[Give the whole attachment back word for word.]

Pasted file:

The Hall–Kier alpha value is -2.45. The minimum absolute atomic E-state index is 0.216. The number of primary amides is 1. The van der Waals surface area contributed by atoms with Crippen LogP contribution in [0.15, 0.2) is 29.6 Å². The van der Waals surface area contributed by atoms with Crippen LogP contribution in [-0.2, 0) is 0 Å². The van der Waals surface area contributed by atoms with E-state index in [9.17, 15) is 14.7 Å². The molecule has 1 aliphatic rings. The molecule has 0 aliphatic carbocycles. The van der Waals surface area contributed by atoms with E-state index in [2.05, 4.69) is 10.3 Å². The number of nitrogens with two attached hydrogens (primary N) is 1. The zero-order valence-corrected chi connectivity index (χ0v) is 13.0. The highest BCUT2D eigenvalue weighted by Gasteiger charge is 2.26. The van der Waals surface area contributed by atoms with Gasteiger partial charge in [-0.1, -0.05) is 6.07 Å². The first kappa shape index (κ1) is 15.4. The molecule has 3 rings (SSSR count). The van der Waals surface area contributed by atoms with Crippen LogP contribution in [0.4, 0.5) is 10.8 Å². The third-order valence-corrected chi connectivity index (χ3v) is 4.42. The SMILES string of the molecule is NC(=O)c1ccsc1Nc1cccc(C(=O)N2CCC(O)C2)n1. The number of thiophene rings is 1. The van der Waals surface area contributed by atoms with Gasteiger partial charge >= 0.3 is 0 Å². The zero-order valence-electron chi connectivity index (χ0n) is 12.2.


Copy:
The Hall–Kier alpha value is -2.45. The minimum absolute atomic E-state index is 0.216. The number of primary amides is 1. The van der Waals surface area contributed by atoms with Crippen LogP contribution in [0.15, 0.2) is 29.6 Å². The van der Waals surface area contributed by atoms with Crippen LogP contribution in [-0.2, 0) is 0 Å². The van der Waals surface area contributed by atoms with E-state index in [9.17, 15) is 14.7 Å². The molecule has 1 aliphatic rings. The molecule has 0 aliphatic carbocycles. The van der Waals surface area contributed by atoms with E-state index in [2.05, 4.69) is 10.3 Å². The number of nitrogens with two attached hydrogens (primary N) is 1. The zero-order valence-corrected chi connectivity index (χ0v) is 13.0. The highest BCUT2D eigenvalue weighted by Gasteiger charge is 2.26. The van der Waals surface area contributed by atoms with Gasteiger partial charge in [-0.1, -0.05) is 6.07 Å². The first kappa shape index (κ1) is 15.4. The molecule has 3 rings (SSSR count). The van der Waals surface area contributed by atoms with Crippen LogP contribution in [0.4, 0.5) is 10.8 Å². The third-order valence-corrected chi connectivity index (χ3v) is 4.42. The SMILES string of the molecule is NC(=O)c1ccsc1Nc1cccc(C(=O)N2CCC(O)C2)n1. The number of thiophene rings is 1. The van der Waals surface area contributed by atoms with Gasteiger partial charge >= 0.3 is 0 Å². The zero-order valence-electron chi connectivity index (χ0n) is 12.2.